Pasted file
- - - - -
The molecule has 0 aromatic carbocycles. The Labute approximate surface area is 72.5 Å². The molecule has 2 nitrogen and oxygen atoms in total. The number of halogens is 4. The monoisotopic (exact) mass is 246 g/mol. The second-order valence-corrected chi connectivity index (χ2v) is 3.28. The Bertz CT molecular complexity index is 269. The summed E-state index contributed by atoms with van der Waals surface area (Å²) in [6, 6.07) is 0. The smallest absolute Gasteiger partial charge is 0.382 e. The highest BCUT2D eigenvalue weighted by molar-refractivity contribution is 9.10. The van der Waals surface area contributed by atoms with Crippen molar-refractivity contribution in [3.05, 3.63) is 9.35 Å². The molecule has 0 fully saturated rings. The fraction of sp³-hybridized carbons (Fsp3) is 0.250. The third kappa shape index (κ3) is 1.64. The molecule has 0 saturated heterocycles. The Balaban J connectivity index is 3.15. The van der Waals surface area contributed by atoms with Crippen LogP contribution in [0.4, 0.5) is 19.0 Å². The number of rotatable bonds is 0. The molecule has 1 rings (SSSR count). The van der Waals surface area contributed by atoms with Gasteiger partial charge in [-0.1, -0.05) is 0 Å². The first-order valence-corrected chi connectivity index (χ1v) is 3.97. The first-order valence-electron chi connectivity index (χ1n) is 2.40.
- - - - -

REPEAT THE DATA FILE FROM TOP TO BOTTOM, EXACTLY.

The molecule has 0 aromatic carbocycles. The Labute approximate surface area is 72.5 Å². The molecule has 2 nitrogen and oxygen atoms in total. The number of halogens is 4. The monoisotopic (exact) mass is 246 g/mol. The second-order valence-corrected chi connectivity index (χ2v) is 3.28. The Bertz CT molecular complexity index is 269. The summed E-state index contributed by atoms with van der Waals surface area (Å²) in [6, 6.07) is 0. The smallest absolute Gasteiger partial charge is 0.382 e. The highest BCUT2D eigenvalue weighted by molar-refractivity contribution is 9.10. The van der Waals surface area contributed by atoms with Crippen molar-refractivity contribution in [3.05, 3.63) is 9.35 Å². The molecule has 0 fully saturated rings. The fraction of sp³-hybridized carbons (Fsp3) is 0.250. The third kappa shape index (κ3) is 1.64. The molecule has 0 saturated heterocycles. The Balaban J connectivity index is 3.15. The van der Waals surface area contributed by atoms with Crippen LogP contribution in [0.4, 0.5) is 19.0 Å². The number of rotatable bonds is 0. The molecule has 1 rings (SSSR count). The van der Waals surface area contributed by atoms with Gasteiger partial charge in [-0.1, -0.05) is 0 Å². The first-order valence-corrected chi connectivity index (χ1v) is 3.97. The first-order valence-electron chi connectivity index (χ1n) is 2.40.